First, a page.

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Martin Erdmann: The Millennial Controversy in the Early Church

The final chapter finds Erdmann recapping his investigation point by point and arguing for a literal interpretation that he finds leading inexorably to a premillennial perspective, though he still does not specifically advocate either dispensationalism or historic premillennialism.

While on the whole Erdmann’s text is a well-written study that is very informative and demonstrates a mastery of much early church literature and obscure texts, it does suffer from a few serious defects. One is Erdmann’s failure to interact with or even acknowledge Charles Hill’s monumental contribution to this field of research, Regnum Caelorum: Patterns of Millennial Thought in Early Christianity (Eerdmans, 2001). From a scholarly perspective, any academic work in this field that neglects Hill’s work is shocking. Hill shows that, while premillennialism was certainly current and perhaps even the majority view in the early church, it was far from unanimous, with a host of extremely early texts promoting alternative views. Second, the pitting of Antiochene and Alexandrian schools of interpretation against one another is historically accurate to an extent, but unwise to absolutize, particularly in assuming that one is good and the other bad. It is a matter of history that both schools produced their fair share of heretics. The assumption that one’s hermeneutic is the all-determining factor of theological orthodoxy reflects more of a modern preoccupation with theological method than an accurate historical rendering of the development of Christian doctrine. Third, while Erdmann is typically generous with opponents of his view, he is occasionally guilty of unfair, or at least incomplete, descriptions of certain historical figures. The most obvious example is Origen. Erdmann rightly points out that Origen was posthumously declared a heretic, but wrongly implies that this was so because of his allegorical approach to the Scriptures. If this were so, then Augustine would have also been labeled a heretic due to his own allegorical approach which Erdmann laments. Origen’s real heresy was subordinationism, which declared the Son and Spirit as essentially inferior to the Father, a heresy shared by Justin Martyr and arguably Tertullian, two of Erdmann’s premillennial champions. Thus, it was obviously not for his amillennialism that Origen was declared a heretic, and Erdmann’s inclusion of Origen’s fate, while omitting any similar demerits in Justin and Tertullian, seems inappropriate in the context of this argument.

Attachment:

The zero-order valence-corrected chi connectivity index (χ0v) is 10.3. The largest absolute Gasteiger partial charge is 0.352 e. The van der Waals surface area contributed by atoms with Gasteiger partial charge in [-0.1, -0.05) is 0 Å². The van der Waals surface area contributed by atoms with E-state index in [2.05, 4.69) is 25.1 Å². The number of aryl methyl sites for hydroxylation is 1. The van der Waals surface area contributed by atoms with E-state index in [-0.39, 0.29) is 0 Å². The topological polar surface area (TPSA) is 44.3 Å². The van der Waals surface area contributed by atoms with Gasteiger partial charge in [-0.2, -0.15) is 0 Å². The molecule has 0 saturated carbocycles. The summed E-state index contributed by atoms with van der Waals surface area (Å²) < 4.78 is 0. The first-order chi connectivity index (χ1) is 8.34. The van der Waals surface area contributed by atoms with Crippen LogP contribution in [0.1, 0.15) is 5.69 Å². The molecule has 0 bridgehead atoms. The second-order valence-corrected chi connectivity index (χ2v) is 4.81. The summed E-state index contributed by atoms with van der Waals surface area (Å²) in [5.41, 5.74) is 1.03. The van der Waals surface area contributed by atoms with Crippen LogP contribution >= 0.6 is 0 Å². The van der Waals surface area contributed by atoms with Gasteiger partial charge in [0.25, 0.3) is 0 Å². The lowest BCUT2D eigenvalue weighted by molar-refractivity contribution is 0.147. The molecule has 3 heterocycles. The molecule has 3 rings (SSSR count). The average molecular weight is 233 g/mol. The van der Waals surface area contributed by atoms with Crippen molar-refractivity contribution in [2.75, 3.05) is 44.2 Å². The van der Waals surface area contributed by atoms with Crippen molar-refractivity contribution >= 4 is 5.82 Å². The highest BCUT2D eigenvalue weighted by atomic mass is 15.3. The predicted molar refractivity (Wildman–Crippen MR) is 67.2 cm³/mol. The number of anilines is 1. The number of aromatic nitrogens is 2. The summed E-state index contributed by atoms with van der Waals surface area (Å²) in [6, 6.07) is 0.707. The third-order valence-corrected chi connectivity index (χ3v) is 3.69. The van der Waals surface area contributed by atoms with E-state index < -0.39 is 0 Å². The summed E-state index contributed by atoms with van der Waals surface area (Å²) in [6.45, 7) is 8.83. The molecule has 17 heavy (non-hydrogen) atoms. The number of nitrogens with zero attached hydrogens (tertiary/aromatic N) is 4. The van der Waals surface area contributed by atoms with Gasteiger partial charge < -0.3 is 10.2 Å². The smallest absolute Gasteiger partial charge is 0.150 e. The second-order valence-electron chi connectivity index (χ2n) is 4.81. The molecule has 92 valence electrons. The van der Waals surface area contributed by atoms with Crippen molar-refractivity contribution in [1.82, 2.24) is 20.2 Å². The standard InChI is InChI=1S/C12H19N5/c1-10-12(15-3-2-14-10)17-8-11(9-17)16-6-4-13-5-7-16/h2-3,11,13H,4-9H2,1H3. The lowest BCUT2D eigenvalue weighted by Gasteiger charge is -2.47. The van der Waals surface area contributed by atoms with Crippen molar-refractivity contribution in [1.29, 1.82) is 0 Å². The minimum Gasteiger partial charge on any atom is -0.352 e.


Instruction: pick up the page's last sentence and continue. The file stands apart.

These criticisms, however, should not dissuade interested readers from benefiting from this otherwise very informative and useful text. Erdmann has provided a valuable resource to the study of early church doctrine.

Reviewed by Matthew K. Thompson

 

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Category: Church History, Winter 2007

About the Author: Matthew K. Thompson is a PhD student in systematic theology at Luther Seminary in St. Paul, MN. He holds a Master of Theological Studies (MTS) from Saint Paul School of Theology in Kansas City, MO.

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